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“The only real failure is the one from which we learn nothing.” ― Henry Ford

Your mission, should you choose to accept it, is this: the next time you prepare for something—a presentation, a show or an interview—put these ideas into practice and prepare even more. Figure out what can go wrong beforehand, and make plans how to deal with each scenario.

What do you do to handle failures?

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The Productivity Paradox: What Is It And How Can We Move Beyond It?

The Productivity Paradox: What Is It And How Can We Move Beyond It?

It’s a depressing adage we’ve all heard time and time again: An increase in technology does not necessarily translate to an increase in productivity.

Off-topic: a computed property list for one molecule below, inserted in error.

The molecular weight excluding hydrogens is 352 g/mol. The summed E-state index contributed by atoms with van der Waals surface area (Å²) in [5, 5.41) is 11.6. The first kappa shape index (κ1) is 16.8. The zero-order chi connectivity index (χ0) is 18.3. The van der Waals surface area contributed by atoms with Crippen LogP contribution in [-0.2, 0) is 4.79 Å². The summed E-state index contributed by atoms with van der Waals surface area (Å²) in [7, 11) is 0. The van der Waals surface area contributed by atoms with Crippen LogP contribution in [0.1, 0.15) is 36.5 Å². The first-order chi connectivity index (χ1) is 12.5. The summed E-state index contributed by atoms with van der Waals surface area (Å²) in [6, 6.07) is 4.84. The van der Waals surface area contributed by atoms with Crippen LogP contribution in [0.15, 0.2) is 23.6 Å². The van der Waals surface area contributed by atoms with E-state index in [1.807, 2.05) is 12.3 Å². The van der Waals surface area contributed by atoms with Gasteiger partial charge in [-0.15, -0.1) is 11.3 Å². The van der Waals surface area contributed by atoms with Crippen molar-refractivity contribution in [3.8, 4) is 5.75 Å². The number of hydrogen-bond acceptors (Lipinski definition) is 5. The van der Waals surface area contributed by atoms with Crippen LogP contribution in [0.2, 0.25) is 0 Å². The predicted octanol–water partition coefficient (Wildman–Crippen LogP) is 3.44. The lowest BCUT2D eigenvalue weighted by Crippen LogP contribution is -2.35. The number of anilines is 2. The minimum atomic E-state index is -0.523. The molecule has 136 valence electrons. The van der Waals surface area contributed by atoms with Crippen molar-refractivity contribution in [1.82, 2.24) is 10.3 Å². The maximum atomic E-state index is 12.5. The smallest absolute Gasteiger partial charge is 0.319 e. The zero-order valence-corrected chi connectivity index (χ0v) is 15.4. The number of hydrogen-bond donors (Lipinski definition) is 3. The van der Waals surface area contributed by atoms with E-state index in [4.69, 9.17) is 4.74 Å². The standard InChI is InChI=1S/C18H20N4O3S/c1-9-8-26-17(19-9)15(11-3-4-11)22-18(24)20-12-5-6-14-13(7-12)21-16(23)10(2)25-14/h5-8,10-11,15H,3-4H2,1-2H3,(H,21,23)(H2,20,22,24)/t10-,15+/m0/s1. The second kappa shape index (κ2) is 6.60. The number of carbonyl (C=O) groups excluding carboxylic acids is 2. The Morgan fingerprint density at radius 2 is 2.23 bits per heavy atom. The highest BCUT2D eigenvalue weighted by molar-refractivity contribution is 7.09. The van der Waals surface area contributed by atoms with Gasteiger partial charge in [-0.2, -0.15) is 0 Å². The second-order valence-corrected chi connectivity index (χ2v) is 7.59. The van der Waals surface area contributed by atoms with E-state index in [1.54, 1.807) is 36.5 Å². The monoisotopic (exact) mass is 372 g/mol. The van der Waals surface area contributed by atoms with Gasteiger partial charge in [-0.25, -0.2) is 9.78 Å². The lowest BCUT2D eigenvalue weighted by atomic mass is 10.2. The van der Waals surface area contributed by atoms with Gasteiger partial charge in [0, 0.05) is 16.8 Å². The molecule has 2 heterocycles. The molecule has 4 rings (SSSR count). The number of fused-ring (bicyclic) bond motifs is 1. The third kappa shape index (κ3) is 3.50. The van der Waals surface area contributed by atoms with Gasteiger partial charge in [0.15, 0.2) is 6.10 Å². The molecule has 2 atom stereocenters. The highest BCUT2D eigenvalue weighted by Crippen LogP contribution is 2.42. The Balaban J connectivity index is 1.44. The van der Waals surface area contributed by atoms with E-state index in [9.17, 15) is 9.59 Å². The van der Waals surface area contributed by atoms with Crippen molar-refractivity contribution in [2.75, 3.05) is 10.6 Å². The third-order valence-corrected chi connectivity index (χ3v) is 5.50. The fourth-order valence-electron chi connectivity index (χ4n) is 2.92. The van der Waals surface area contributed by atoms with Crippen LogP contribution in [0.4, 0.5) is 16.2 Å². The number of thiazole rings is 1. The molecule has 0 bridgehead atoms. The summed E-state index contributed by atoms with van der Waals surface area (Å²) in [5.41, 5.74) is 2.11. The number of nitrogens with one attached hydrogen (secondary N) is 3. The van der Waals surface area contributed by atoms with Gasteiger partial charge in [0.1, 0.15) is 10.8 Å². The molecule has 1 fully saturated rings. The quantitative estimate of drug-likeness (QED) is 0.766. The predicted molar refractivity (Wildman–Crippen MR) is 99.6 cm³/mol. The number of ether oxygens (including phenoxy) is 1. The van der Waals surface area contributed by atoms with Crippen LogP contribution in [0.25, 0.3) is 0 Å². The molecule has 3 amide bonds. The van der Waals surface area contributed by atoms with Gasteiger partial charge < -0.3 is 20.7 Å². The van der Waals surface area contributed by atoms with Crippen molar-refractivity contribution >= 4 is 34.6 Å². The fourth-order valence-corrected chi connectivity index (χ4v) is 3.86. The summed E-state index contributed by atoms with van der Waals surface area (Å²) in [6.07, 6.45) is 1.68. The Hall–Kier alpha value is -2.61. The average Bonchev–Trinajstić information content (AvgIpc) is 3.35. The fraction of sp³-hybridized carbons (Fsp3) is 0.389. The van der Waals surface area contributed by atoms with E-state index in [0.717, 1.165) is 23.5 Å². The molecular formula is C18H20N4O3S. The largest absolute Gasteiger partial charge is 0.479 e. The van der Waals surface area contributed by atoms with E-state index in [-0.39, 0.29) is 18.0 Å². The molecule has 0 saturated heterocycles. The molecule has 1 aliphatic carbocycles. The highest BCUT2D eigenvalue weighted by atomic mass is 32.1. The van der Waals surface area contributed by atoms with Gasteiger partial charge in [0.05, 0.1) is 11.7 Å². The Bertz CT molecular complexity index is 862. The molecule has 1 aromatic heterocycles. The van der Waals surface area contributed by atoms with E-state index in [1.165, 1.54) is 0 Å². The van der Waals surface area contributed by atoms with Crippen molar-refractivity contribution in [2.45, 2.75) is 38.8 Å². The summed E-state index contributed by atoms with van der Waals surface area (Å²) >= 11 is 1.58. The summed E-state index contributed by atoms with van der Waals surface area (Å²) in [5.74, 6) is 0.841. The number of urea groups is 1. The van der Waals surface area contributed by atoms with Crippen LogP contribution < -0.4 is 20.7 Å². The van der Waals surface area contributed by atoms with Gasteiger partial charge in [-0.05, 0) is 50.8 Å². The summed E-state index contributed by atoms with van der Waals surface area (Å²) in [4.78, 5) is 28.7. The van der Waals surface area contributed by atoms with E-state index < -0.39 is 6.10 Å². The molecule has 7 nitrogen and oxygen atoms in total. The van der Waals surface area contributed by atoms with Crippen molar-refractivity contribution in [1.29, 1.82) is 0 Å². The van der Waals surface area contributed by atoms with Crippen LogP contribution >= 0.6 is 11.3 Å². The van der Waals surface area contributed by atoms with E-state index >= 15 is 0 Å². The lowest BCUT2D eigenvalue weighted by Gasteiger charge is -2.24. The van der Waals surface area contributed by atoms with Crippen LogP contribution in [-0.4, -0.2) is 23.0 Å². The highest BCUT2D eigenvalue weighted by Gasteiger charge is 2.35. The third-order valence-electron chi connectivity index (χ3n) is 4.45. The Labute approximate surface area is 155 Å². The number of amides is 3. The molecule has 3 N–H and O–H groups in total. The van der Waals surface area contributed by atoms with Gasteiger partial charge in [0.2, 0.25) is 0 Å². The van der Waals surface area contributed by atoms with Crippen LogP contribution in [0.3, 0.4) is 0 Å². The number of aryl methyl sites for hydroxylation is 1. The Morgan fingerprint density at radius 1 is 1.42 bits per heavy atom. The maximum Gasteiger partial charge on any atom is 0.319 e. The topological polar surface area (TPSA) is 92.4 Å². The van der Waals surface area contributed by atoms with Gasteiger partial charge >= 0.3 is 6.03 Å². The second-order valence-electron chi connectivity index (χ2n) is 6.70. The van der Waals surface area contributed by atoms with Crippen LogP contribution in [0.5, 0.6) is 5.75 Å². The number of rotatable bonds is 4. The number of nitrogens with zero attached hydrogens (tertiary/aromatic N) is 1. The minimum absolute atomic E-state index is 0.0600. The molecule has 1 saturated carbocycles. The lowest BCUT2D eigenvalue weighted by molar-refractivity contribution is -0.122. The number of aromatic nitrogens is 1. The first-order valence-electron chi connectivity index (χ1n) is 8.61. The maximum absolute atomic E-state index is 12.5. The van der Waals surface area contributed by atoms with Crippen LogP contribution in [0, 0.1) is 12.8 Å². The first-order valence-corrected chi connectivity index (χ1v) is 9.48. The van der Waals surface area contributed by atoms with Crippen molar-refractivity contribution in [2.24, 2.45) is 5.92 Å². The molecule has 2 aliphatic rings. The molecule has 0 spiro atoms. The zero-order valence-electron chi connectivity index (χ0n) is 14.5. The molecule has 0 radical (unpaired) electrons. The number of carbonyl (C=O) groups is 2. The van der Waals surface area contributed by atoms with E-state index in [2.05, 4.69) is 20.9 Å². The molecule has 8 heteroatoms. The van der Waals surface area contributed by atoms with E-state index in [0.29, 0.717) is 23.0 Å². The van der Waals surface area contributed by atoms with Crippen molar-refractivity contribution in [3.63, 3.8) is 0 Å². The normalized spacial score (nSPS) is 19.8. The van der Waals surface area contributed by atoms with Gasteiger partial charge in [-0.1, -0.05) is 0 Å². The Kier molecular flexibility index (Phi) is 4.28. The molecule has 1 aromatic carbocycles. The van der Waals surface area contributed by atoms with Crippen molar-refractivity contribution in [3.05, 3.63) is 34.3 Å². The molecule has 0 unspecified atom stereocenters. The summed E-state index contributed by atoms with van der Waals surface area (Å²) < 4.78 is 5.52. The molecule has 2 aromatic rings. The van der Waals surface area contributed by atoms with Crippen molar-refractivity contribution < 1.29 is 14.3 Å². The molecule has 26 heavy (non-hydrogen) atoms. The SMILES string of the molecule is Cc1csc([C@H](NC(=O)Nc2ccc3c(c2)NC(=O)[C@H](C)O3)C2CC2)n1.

Put another way by Robert Solow, a Nobel laureate in economics,

“You can see the computer age everywhere but in the productivity statistics.”

In other words, just because our computers are getting faster, that doesn’t mean that that we will have an equivalent leap in productivity. In fact, the opposite may be true!

New York Times writer Matt Richel wrote in an article for the paper back in 2008 that stated,

“Statistical and anecdotal evidence mounts that the same technology tools that have led to improvements in productivity can be counterproductive if overused.”

There’s a strange paradox when it comes to productivity. Rather than an exponential curve, our productivity will eventually reach a plateau, even with advances in technology.

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So what does that mean for our personal levels of productivity? And what does this mean for our economy as a whole? Here’s what you should know about the productivity paradox, its causes, and what possible solutions we may have to combat it.

What is the productivity paradox?